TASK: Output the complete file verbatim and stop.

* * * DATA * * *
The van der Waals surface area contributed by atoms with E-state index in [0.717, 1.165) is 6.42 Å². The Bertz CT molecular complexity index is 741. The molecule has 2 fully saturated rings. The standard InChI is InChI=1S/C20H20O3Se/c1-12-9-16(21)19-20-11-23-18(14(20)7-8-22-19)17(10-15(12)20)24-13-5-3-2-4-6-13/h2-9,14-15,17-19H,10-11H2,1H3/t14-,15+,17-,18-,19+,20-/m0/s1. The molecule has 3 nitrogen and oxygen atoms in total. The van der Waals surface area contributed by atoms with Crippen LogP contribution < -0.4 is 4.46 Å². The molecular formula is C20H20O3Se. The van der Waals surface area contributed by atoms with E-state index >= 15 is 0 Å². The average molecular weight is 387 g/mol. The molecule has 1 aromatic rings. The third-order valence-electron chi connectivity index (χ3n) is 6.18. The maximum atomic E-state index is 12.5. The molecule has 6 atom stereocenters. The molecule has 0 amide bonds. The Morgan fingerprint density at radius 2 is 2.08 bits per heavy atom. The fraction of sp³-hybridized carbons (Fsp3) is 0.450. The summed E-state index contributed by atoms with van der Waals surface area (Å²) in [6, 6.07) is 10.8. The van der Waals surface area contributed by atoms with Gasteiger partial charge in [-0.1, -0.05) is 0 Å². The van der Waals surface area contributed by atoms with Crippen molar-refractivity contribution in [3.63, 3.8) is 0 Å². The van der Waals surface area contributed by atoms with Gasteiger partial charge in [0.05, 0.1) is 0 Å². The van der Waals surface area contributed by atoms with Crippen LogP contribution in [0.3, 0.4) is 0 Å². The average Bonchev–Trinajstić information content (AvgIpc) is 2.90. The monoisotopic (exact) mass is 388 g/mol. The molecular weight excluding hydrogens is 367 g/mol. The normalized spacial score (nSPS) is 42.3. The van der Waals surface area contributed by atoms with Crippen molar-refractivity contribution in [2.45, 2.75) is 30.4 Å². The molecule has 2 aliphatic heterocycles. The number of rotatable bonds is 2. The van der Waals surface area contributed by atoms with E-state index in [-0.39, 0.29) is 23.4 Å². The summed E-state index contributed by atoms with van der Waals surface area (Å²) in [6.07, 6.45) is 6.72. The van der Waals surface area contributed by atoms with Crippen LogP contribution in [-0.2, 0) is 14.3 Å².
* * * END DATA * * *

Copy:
The van der Waals surface area contributed by atoms with E-state index in [0.717, 1.165) is 6.42 Å². The Bertz CT molecular complexity index is 741. The molecule has 2 fully saturated rings. The standard InChI is InChI=1S/C20H20O3Se/c1-12-9-16(21)19-20-11-23-18(14(20)7-8-22-19)17(10-15(12)20)24-13-5-3-2-4-6-13/h2-9,14-15,17-19H,10-11H2,1H3/t14-,15+,17-,18-,19+,20-/m0/s1. The molecule has 3 nitrogen and oxygen atoms in total. The van der Waals surface area contributed by atoms with Crippen LogP contribution < -0.4 is 4.46 Å². The molecular formula is C20H20O3Se. The van der Waals surface area contributed by atoms with E-state index >= 15 is 0 Å². The average molecular weight is 387 g/mol. The molecule has 1 aromatic rings. The third-order valence-electron chi connectivity index (χ3n) is 6.18. The maximum atomic E-state index is 12.5. The molecule has 6 atom stereocenters. The molecule has 0 amide bonds. The Morgan fingerprint density at radius 2 is 2.08 bits per heavy atom. The fraction of sp³-hybridized carbons (Fsp3) is 0.450. The summed E-state index contributed by atoms with van der Waals surface area (Å²) in [6, 6.07) is 10.8. The van der Waals surface area contributed by atoms with Gasteiger partial charge in [-0.1, -0.05) is 0 Å². The van der Waals surface area contributed by atoms with Crippen molar-refractivity contribution in [3.63, 3.8) is 0 Å². The van der Waals surface area contributed by atoms with Gasteiger partial charge in [0.05, 0.1) is 0 Å². The van der Waals surface area contributed by atoms with Crippen LogP contribution in [0.3, 0.4) is 0 Å². The average Bonchev–Trinajstić information content (AvgIpc) is 2.90. The monoisotopic (exact) mass is 388 g/mol. The molecular weight excluding hydrogens is 367 g/mol. The normalized spacial score (nSPS) is 42.3. The van der Waals surface area contributed by atoms with Crippen molar-refractivity contribution in [2.45, 2.75) is 30.4 Å². The molecule has 2 aliphatic heterocycles. The number of rotatable bonds is 2. The van der Waals surface area contributed by atoms with E-state index in [-0.39, 0.29) is 23.4 Å². The summed E-state index contributed by atoms with van der Waals surface area (Å²) in [6.07, 6.45) is 6.72. The van der Waals surface area contributed by atoms with Crippen LogP contribution in [-0.2, 0) is 14.3 Å².